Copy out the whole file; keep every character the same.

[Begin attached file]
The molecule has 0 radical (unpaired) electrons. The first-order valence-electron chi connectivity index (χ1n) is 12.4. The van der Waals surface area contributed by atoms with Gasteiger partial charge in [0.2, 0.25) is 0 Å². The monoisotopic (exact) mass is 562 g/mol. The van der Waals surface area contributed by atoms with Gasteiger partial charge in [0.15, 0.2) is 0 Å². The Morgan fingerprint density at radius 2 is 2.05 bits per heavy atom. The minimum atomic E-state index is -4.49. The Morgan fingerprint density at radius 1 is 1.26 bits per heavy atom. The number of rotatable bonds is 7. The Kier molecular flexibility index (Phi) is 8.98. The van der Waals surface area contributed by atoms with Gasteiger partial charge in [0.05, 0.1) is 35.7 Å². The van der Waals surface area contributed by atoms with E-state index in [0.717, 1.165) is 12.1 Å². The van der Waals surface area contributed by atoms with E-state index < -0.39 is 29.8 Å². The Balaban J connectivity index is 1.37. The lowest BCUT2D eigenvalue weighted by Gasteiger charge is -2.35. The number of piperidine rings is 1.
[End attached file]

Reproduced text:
The molecule has 0 radical (unpaired) electrons. The first-order valence-electron chi connectivity index (χ1n) is 12.4. The van der Waals surface area contributed by atoms with Gasteiger partial charge in [0.2, 0.25) is 0 Å². The monoisotopic (exact) mass is 562 g/mol. The van der Waals surface area contributed by atoms with Gasteiger partial charge in [0.15, 0.2) is 0 Å². The Morgan fingerprint density at radius 2 is 2.05 bits per heavy atom. The minimum atomic E-state index is -4.49. The Morgan fingerprint density at radius 1 is 1.26 bits per heavy atom. The number of rotatable bonds is 7. The Kier molecular flexibility index (Phi) is 8.98. The van der Waals surface area contributed by atoms with Gasteiger partial charge in [0.05, 0.1) is 35.7 Å². The van der Waals surface area contributed by atoms with E-state index in [0.717, 1.165) is 12.1 Å². The van der Waals surface area contributed by atoms with E-state index < -0.39 is 29.8 Å². The Balaban J connectivity index is 1.37. The lowest BCUT2D eigenvalue weighted by Gasteiger charge is -2.35. The number of piperidine rings is 1.